|Solidarity meal held in Paris, France, to support the dioxin lawsuit. — VNA/VNS Photo Nguyễn Thu Hà|
PARIS — The committee in support of Trần Tố Nga, the Vietnamese woman who sued US firms for manufacturing the toxic AO defoliant used by US forces during the war in Việt Nam on June 24 (local time) offered a charitable meal in Paris to raise funds for her lawsuit.
The meal, the third of its kind after those in March and May, was attended by more than 90 people, including Vietnamese Ambassador to France Đinh Toàn Thắng and MP Sandrine Rousseau of the Europe Écologie les Verts (EELV) - Green Party.
Nga said she was happy and felt touched when seeing a large number of overseas Vietnamese and French friends attending this event.
She stated that this is a great honour and encouragement for her in this arduous and long battle.
In 2014, Nga, who used to be a war correspondent in south Việt Nam during wartime, sued the multinational companies, including Monsanto - Bayer, that produced or supplied herbicides for the US during the war in Việt Nam.
On May 10, 2021, the Crown Court of Evry city in the suburbs of Paris rejected her lawsuit, saying it did not have jurisdiction to hear the case, a ruling that disappointed the Vietnamese and international public.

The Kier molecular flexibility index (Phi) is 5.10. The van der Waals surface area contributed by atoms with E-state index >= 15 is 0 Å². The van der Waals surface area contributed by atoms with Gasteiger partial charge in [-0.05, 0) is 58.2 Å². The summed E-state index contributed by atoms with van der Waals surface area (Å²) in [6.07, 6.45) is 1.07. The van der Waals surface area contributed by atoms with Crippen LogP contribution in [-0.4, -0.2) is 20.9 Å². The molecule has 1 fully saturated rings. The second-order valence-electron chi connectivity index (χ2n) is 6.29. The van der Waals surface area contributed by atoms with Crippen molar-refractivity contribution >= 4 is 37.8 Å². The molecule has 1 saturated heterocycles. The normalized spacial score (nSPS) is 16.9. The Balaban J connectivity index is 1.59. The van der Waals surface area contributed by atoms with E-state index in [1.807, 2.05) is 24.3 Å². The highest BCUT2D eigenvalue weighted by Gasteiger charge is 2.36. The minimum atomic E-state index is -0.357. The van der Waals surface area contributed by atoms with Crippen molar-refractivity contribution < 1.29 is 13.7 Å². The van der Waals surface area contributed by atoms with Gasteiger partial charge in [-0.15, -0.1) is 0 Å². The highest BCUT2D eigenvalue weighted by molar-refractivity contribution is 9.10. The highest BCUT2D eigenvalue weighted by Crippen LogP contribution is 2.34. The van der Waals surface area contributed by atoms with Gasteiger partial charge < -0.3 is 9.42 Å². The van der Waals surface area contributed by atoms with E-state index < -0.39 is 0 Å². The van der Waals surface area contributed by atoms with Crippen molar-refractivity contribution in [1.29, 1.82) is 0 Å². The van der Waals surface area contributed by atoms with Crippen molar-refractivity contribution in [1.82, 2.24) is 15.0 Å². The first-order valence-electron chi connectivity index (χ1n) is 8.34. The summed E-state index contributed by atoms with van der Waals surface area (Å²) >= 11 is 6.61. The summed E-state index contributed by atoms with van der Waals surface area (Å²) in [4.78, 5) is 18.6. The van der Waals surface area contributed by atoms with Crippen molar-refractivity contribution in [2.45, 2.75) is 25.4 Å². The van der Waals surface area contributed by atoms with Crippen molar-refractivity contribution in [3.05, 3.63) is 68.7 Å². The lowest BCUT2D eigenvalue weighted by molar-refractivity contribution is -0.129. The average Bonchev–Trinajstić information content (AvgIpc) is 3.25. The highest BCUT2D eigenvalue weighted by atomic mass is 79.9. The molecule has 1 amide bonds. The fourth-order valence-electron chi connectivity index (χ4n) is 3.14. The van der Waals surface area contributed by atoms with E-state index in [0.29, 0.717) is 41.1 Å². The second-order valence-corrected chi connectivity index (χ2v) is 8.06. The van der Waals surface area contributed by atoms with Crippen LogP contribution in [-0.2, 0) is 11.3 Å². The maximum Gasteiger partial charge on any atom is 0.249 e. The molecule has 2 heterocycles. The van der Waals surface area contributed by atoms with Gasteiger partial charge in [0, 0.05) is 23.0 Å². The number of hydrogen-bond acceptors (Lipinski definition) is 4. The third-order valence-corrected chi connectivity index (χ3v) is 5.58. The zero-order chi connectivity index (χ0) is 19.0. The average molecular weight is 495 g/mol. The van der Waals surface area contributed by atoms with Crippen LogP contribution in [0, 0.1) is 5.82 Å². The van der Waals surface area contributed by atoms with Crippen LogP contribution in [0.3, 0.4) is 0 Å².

However, Nga and her lawyers decided to file an appeal, and the struggle for justice for AO/dioxin victims is still underway.
From 1961 to 1971, the US army sprayed 80 million litres of herbicides which contained about 400kg of dioxin – one of the most toxic substances, on large areas in the central and southern Việt Nam to destroy the vegetation that they considered to be hideouts of the northern Việt Nam troops. Over the last 60 years, the effects of this deadly chemical have lingered in land, water, and many people’s bodies. More than 4.8 million Vietnamese people are suffering from its consequences.
Every year, Việt Nam earmarks more than VNĐ10 trillion (over US$440 million) from its budget to provide aid and health care for AO/dioxin victims and to assist the disadvantaged areas severely affected by the herbicides. — VNS